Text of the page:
Steven Armstrong DDS, PhD
This systematic review with meta-analysis found no conclusive evidence that either resin-modified glass ionomer cement or adhesive resin was superior in preventing dental caries when used as a pit and fissure sealant.
A review using accepted methods finds no difference in caries preventive effectiveness between resin-modified glass ionomer cements and resin-based materials when used as single application fissure sealants for a period up to two years.
Are resin-modified glass ionomer cements (RMGIC) as effective as resin-based fissure sealants when used on permanent teeth for caries prevention?
The authors searched 10 databases for literature relevant to the clinical question. Clinical trials were considered if they were published through April 15, 2009 in English, Portuguese or Spanish. Two reviewers independently reviewed the studies for inclusion, and resolved disagreements by discussion and consensus. They also independently extracted data from the accepted articles for caries preventive effect and performed a quality assessment of the included trials. A meta-analysis of homogenous datasets was completed.
The authors identified 212 articles, from which they included a total of six trials. These trials contained 19 datasets comparing a RMGIC to an adhesive resin, 11 of which were similar enough to be pooled for analyses. No difference in caries-preventive effects were observed at six, 12 and 24 months. The 36-month data came from a single data set, which favored resin-based sealants (relative risk [RR] = 0.93; 95 percent confidence interval (CI) 0.88-0.97, P = 0.002). None of the included trials reported how randomized sequence allocation and allocation concealment was accomplished; completeness of follow-up, however, was deemed adequate for all studies.
Both materials appear to be equally suitable for clinical application as pit and fissure sealants for a period of up to two years. More high-quality randomized control trials should be conducted to obtain conclusive evidence of equivalence or difference in caries prevention.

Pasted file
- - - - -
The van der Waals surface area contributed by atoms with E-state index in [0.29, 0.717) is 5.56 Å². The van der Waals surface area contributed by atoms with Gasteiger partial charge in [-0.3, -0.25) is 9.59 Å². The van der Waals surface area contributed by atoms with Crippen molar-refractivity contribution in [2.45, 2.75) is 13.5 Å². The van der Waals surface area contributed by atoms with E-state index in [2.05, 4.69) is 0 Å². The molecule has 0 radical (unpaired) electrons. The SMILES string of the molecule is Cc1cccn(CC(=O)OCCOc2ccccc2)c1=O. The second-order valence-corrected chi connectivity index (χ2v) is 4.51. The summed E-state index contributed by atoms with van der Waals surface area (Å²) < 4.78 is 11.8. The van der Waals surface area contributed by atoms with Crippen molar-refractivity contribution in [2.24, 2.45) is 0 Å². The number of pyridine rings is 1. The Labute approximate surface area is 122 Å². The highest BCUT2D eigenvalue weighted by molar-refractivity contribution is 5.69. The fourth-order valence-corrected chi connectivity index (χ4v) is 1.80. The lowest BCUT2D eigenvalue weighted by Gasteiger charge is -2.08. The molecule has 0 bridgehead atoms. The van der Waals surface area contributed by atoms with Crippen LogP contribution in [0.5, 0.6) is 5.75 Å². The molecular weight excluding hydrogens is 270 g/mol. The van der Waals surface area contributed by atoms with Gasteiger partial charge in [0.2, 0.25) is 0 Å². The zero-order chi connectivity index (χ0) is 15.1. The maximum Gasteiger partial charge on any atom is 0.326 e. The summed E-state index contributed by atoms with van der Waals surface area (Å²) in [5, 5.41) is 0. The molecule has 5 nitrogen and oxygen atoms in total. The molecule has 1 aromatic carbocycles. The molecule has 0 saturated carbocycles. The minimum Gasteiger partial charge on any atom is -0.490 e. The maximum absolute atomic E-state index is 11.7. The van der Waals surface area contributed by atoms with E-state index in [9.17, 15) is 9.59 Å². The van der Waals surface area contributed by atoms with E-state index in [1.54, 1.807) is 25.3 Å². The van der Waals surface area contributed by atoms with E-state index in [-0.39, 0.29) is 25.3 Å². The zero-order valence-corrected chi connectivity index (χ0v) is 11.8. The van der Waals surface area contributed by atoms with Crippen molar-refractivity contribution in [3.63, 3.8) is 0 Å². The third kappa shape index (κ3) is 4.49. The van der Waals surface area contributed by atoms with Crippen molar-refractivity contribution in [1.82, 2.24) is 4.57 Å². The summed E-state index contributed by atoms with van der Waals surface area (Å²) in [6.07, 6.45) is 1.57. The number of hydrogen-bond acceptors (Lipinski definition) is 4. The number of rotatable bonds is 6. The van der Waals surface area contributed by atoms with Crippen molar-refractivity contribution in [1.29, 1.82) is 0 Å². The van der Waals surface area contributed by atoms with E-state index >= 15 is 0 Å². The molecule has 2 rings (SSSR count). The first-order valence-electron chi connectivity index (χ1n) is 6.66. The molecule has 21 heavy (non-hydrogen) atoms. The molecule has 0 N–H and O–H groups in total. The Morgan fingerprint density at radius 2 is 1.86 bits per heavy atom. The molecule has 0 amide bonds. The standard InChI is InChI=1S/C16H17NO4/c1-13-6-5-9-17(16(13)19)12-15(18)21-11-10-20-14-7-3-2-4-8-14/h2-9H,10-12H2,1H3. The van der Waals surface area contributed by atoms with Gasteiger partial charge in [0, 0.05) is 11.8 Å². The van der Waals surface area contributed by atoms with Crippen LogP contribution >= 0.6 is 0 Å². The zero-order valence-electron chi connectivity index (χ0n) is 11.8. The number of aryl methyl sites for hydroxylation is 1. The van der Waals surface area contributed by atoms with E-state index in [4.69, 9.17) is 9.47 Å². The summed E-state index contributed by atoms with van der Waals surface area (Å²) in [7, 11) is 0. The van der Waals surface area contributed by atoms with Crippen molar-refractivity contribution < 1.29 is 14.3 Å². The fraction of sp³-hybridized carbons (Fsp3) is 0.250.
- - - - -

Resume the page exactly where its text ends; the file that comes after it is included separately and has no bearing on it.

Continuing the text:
Source of Funding:
Importance and Context:
A previous systematic review from these authors concluded that glass ionomer cements (GIC) and resin-based sealants demonstrated equivalent caries prevention as pit and fissure sealants. (Yengopal V, Michenautsch S, Bezerra AC and Leal SC. Caries-preventive effect of glass ionomer and resin-based fissure sealants on permanent teeth: a metaanalysis. J Oral Sci 2009;51:373-382.) This systematic review asked the same question regarding RMGIC. Although this systematic review did not specifically address the question of field control or clinical setting during placement, it did compare the caries prevention effectiveness of RMGIC to the highly successful gold standard resin-based sealant. This review was highly relevant because resin sealants, while documented as effective, are underutilized. Although contamination must be avoided, glass ionomer materials (GIC and RMGIC) are more moisture-forgiving than resin-based sealants. Also significant is that this systematic review addressed a patient level effectiveness measure, i.e., caries prevention, and avoided surrogate measures such as sealant retention that for GIC or RMGIC, may not be directly related to caries prevention.
Strengths and Weaknesses of the Systematic Review:
The authors used accepted methods to identify studies using predetermined inclusion/exclusion criteria. Only publications in English, Spanish and Portuguese were included and excluded studies were not listed. They confirmed the appropriateness of pooling studies with accepted methods, but did not perform any separate subset analyses of heterogeneous studies. They evaluated the quality of the included studies, and highlighted the need for improved study design, and reporting.
Strengths and Weaknesses of the Evidence:
Multiple randomized controlled trials with good follow up that measure caries prevention effectiveness are available; however, only one study follows patients beyond 2 years. Early studies evaluating the effectiveness of RMGIs as fissure sealants used a RMGIC lining material that significantly lacks abrasion resistance for occlusal function. One of these studies (Raadal et al 1996) then “diagnosed” molars as carious when explorer "sticking with or without discoloration and dentin involvement" was present, in the apparent absence of fissure sealing material. This technique may not accurately identify the presence of caries. (Penning C, van Amerongen JP, Seef RE, ten Cate JM. Validity of probing for fissure caries diagnosis. Car Res 26(6):445-449.) Available studies do not consistently report: (1) study group caries risk or prevalence (2) randomization methods and allocation concealment, or (3) field control and material application details; all of which limit our ability to analyze and apply the data to our patients.
Implications for Dental Practice:
This systematic review could not confirm any difference in caries prevention effectiveness between RMGIC and resin as fissure sealants. Although further study of appropriately design studies would be helpful, it appears that RMGIC materials, as more moisture tolerant and technique insensitive, may be an appropriate treatment choice. Future clinical trials may show that RMGIC sealants as particularly useful in those clinical situations where ART procedures are indicated. Regardless of material choice, thorough assessment of sealant integrity and effectiveness should occur at risk-based recall schedules.